These steps (virtual prototyping specifically) ensure a comprehensive and well thought-out building process that is capable of more rapid iteration and adaptation. When the mindset of the traditional construction worker begins to change, the entire industry wins.


The tools that the construction industry currently use are not designed with fabrication in mind. This leads to short-sighted decisions and building projects riddled with easily preventable problems, which is not the case in other industries.

Rendering: VIATechnik, Dassault’s CATIA xGenerative Design

In the automotive and ship-building industries, for example, tools (such as Dassault’s Catia software) are built to enable design and fabrication. This allows for smoother and more comprehensive modeling and a more streamlined building process. In yet other industries, iteration happens on a real-time basis. Semiconductor engineers iterate on the factory line, for example – throwing away thousands of chips until they come up with the perfect design.

While this model is not applicable to the construction industry (we can’t throw away the first thousand walls, after all), GCs and owner-builders must master the process of iterating virtually, which ensures construction-ready products straight off the line. This requires a shift toward digitization and more enthusiastic adoption of modular and prefabricated building methods.


There is yet another hurdle standing in the way of digitized industrial construction, and that is the supply chain. As it stands now, the supply chain is fragmented, which is creating unnecessary gaps in the industry. To support intelligent building models like prefabrication and modular construction, the entire supply chain must shift and go digital.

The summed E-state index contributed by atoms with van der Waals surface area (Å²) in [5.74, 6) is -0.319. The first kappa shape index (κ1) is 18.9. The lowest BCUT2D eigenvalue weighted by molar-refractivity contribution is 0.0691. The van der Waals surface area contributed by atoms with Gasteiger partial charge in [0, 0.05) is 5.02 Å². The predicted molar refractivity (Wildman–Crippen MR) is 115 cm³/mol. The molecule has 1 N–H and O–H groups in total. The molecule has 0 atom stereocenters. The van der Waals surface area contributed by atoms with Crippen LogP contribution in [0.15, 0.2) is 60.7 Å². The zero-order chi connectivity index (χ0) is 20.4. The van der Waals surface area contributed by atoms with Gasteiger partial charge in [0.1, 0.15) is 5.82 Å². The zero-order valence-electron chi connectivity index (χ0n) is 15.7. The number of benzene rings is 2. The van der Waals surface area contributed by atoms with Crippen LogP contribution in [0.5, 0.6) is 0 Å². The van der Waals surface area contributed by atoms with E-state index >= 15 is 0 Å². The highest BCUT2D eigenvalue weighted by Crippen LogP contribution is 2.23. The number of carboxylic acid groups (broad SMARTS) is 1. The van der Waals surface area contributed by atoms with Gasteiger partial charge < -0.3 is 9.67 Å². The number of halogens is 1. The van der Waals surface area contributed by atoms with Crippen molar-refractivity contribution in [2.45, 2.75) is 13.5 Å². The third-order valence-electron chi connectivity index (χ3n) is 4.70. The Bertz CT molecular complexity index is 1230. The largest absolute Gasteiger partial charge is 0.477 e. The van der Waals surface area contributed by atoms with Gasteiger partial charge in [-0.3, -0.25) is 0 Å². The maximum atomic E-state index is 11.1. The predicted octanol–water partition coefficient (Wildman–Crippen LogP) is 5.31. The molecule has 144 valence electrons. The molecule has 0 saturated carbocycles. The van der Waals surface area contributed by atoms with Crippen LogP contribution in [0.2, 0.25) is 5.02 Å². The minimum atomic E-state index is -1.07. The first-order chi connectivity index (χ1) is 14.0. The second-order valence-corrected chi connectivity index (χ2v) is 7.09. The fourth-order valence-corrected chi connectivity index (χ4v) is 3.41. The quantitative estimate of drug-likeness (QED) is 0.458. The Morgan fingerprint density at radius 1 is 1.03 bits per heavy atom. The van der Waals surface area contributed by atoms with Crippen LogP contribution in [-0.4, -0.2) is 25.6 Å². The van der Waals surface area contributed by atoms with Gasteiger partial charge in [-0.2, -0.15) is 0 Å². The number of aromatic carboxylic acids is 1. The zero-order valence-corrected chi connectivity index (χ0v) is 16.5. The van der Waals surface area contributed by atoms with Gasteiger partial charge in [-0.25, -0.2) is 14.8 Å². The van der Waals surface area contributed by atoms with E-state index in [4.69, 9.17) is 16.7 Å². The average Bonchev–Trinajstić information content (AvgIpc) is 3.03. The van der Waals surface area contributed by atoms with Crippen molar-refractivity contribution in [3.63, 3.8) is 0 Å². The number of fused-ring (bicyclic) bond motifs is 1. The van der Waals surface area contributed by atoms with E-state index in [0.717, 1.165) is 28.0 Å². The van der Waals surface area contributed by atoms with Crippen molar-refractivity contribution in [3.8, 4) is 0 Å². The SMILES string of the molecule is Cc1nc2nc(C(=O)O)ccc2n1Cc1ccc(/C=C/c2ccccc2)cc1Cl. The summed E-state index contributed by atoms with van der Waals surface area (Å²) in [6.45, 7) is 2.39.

WeWork and Katerra are two companies that are trying to become vertically integrated through acquisitions, but they also have a tremendous amount of funding. Softbank’s vision fund invested 4.4B in WeWork and led an 865M round in Katerra. WeWork raised 8.1B in 12 rounds and Katerra has raised 1.1B. So, if you don’t have $1B in funding, vertically integrating the supply chain may not be in the cards.

Many players in the manufacturing industry attempt to solve this supply chain issue through partnerships. Apple, for example, doesn’t own the glass manufacturer for the iPhone. They do, however, have a long-term contract that ensures a supply process optimized for Apple.

In the construction industry, this process looks a bit different. Today, the majority of trade contractors and suppliers operate on a project-by-project basis. This is a fragmented approach, though, and its stifling innovation. When GCs aren’t sure whether they’re going to secure that next project, it becomes impossible to adjust the supply chain process for maximum efficiency and optimization.


Today, professionals considering prefabrication must understand that the solution that will work in construction is uniquely ours. How we adjust the supply chain, embrace digital transformation, and make room for new building models will define how (and how quickly) the industry moves forward toward bigger rewards and increased efficiency.

Article originally posted February 14, 2019 on Building Design Network, here